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"And so I bring an old refrain from days of posts and rails,

And lift the good old words again, for Sunny New South Wales." -Henry Lawson

In Australia, New South Wales is the cradle of the countries wine industry. The first vine cuttings arrived in 1788, but soon died. Even though the first attempt failed, the wine industry eventually flourished. In a similar spirit of the bold individuals that tried to bring wine to Australia, the producers of Regal Rogue vermouth are pioneers. Regal Rogue has taken the next logical step of turning Australia's phenomenal wines into world class vermouth that defy expectations.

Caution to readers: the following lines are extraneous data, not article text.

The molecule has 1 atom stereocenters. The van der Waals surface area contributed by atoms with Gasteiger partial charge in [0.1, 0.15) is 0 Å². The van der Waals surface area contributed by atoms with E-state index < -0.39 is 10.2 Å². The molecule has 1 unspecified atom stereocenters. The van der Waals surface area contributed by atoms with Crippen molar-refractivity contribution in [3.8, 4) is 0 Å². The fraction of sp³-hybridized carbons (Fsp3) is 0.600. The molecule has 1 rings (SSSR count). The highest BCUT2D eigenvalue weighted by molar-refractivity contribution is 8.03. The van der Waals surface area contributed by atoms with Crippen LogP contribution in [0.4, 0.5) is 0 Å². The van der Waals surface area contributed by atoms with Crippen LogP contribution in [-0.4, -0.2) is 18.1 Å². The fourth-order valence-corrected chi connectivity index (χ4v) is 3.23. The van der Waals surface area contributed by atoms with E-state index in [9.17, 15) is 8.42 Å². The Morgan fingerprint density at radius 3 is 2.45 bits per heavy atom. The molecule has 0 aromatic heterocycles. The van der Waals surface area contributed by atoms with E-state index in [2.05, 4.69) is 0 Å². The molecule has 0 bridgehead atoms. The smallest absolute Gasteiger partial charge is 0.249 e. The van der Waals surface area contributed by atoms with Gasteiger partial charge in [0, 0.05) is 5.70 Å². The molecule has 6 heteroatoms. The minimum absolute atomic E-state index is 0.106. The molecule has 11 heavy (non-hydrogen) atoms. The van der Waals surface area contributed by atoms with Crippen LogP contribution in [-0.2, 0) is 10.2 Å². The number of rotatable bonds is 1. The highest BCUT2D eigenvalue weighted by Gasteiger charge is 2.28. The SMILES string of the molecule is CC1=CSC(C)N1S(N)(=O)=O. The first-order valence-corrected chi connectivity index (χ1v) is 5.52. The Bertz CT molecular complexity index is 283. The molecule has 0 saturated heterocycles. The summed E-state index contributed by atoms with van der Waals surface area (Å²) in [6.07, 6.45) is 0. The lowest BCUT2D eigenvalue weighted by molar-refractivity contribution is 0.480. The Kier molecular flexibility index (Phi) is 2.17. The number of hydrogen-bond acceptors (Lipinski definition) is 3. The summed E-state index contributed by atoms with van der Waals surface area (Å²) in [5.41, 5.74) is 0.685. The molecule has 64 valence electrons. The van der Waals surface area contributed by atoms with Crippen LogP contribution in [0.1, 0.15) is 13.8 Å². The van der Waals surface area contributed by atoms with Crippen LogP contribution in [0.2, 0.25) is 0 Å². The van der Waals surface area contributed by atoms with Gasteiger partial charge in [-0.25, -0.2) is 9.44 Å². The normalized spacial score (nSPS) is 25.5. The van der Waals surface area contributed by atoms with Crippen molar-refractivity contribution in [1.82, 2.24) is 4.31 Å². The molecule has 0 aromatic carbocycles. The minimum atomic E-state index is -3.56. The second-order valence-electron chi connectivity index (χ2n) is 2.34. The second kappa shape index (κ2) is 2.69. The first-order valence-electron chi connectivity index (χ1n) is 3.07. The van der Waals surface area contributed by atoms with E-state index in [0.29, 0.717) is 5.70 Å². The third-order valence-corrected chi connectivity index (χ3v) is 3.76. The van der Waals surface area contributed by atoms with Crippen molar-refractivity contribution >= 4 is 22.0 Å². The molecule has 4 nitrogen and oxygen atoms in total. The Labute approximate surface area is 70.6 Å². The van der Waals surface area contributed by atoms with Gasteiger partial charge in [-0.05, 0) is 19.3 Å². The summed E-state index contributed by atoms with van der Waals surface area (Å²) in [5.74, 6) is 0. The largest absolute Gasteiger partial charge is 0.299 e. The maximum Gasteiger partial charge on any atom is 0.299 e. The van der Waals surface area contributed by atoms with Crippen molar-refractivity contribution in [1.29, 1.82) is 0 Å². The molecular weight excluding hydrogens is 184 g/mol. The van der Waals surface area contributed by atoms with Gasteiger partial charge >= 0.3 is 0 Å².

One of their creations, Bold Red, embarks on a groundbreaking new path. Regal Rogue Bold Red is one of the world's first semi-dry red vermouths. To produce this unique spirit, they blend Shiraz and unwooded Chardonnay. The combination of these two varietals from the See Saw vineyard in New South Wales produces a fascinating combination. Using this base, Regal Rogue steeps native Australian botanicals such as pepper berry, wattle seed, native thyme, and others to round out the flavor.

This vermouth's deep "bold" red entices you to take a sip. The nose brings a fruity aromatic bouquet featuring cherries. The flavor palate hits a range of notes with hints of herbs, cinnamon, and chocolate coming through.